Last Quarter Moon
On her American debut, Italian chanteuse Chiara Civello sounds as if she spent her formative years in Rio rather than Rome. That's not just because her ensemble includes vocalist Daniel Jobim-grandson of Antonio Carlos Jobim-and drummer Paulo Braga. On tracks such as Rosa Passos' "Outono" and a suitably dreamy cover of Suzanne Vega's "Caramel," the overarching influence on both her vocal and musical arrangements is the delicate sultriness that has endeared bossa and other Brazilian styles to millions of people.
Civello and producer Russ Titelman have called on the talents of an accomplished company of young and established players, including drummers Steve Gadd, Dan Reiser and Jamey Haddad, organist and pianist Larry Goldings, cellist Mark Stewart, guitarist Adam Rogers, saxophonist Miguel Zenon, bassist Ben Street, pianist Alain Mallet, guitarist Guilherme Monteiro, vibraphonist Mike Mainieri and bassist Alex Alvear. The diverse assemblage surrounds Civello's Astrud Gilberto-meets-Sade voice with plenty of texture.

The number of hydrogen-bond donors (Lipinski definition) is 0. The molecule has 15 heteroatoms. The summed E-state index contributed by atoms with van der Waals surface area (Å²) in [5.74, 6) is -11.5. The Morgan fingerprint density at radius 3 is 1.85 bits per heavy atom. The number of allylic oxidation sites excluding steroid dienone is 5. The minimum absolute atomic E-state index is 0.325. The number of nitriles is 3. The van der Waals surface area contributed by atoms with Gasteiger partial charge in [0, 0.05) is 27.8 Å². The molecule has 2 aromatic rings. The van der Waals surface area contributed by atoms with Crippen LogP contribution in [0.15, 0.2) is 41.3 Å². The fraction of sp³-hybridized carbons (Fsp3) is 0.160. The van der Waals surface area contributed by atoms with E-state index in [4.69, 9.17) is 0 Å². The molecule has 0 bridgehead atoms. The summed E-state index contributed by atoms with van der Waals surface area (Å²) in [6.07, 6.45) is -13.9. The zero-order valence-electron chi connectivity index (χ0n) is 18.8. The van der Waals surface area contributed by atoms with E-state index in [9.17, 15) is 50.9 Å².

"The Wrong Goodbye" and "Here Is Everything" (the latter with an assured solo from Zenon), with their plaintive intensity, are typical of Civello's oeuvre, dwelling on the loss of love and the sights, sounds and even smells that can either heighten or camouflage despair. "Nature Song" and the title track carry the sensory motif into the realm of the seasons, with a cycle of despair, comfort, renewal and, at the end, either hopefulness or fear. The latter sentiment is echoed on "Trouble," with Civello getting songwriting help from Burt Bacharach.
Not everything is so emotionally weighed down, however. "Ora" conveys a sort of gentle euphoria, and on the delicate ballad "In Questi Giorni" Civello speaks of shedding remorse.
With Last Quarter Moon Civello has taken a creditable first step. She hasn't yet shed her influences, but she has the makings of a noteworthy singer-songwriter in the pop-jazz mold.